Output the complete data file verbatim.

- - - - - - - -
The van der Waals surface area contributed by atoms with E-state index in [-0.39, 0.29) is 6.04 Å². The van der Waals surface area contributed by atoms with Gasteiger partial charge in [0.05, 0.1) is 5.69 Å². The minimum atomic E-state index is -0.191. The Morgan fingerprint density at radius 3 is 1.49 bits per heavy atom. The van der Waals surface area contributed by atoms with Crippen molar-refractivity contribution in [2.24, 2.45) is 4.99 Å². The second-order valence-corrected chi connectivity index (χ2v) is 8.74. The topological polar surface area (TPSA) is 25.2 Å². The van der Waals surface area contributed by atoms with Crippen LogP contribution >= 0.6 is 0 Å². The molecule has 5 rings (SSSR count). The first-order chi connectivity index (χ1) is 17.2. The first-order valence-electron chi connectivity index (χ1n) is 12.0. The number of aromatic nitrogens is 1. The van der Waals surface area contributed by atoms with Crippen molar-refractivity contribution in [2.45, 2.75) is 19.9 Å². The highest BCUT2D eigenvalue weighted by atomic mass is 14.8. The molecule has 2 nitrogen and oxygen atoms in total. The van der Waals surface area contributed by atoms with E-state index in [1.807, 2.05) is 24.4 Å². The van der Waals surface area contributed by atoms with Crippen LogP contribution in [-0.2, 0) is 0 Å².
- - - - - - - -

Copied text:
The van der Waals surface area contributed by atoms with E-state index in [-0.39, 0.29) is 6.04 Å². The van der Waals surface area contributed by atoms with Gasteiger partial charge in [0.05, 0.1) is 5.69 Å². The minimum atomic E-state index is -0.191. The Morgan fingerprint density at radius 3 is 1.49 bits per heavy atom. The van der Waals surface area contributed by atoms with Crippen molar-refractivity contribution in [2.24, 2.45) is 4.99 Å². The second-order valence-corrected chi connectivity index (χ2v) is 8.74. The topological polar surface area (TPSA) is 25.2 Å². The van der Waals surface area contributed by atoms with Crippen LogP contribution >= 0.6 is 0 Å². The molecule has 5 rings (SSSR count). The first-order chi connectivity index (χ1) is 17.2. The first-order valence-electron chi connectivity index (χ1n) is 12.0. The number of aromatic nitrogens is 1. The van der Waals surface area contributed by atoms with Crippen molar-refractivity contribution in [2.45, 2.75) is 19.9 Å². The highest BCUT2D eigenvalue weighted by atomic mass is 14.8. The molecule has 2 nitrogen and oxygen atoms in total. The van der Waals surface area contributed by atoms with E-state index in [1.807, 2.05) is 24.4 Å². The van der Waals surface area contributed by atoms with Crippen LogP contribution in [-0.2, 0) is 0 Å².